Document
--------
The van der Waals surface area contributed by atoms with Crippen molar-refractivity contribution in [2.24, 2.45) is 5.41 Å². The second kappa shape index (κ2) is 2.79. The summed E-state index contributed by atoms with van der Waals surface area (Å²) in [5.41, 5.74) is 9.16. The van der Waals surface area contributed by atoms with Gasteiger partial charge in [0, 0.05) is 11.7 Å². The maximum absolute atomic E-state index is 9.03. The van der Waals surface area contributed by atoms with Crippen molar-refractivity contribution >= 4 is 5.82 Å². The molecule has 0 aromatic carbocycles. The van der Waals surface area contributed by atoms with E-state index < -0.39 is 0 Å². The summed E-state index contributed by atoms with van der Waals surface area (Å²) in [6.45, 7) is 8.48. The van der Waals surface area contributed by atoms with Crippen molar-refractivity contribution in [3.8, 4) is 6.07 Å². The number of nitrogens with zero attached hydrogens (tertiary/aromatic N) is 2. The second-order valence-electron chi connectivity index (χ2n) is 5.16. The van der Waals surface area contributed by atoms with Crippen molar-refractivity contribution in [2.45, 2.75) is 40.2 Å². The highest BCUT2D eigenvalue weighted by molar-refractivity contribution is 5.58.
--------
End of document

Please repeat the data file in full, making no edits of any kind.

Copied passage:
The van der Waals surface area contributed by atoms with Crippen molar-refractivity contribution in [2.24, 2.45) is 5.41 Å². The second kappa shape index (κ2) is 2.79. The summed E-state index contributed by atoms with van der Waals surface area (Å²) in [5.41, 5.74) is 9.16. The van der Waals surface area contributed by atoms with Gasteiger partial charge in [0, 0.05) is 11.7 Å². The maximum absolute atomic E-state index is 9.03. The van der Waals surface area contributed by atoms with Crippen molar-refractivity contribution >= 4 is 5.82 Å². The molecule has 0 aromatic carbocycles. The van der Waals surface area contributed by atoms with E-state index < -0.39 is 0 Å². The summed E-state index contributed by atoms with van der Waals surface area (Å²) in [6.45, 7) is 8.48. The van der Waals surface area contributed by atoms with Crippen molar-refractivity contribution in [3.8, 4) is 6.07 Å². The number of nitrogens with zero attached hydrogens (tertiary/aromatic N) is 2. The second-order valence-electron chi connectivity index (χ2n) is 5.16. The van der Waals surface area contributed by atoms with Crippen molar-refractivity contribution in [2.45, 2.75) is 40.2 Å². The highest BCUT2D eigenvalue weighted by molar-refractivity contribution is 5.58.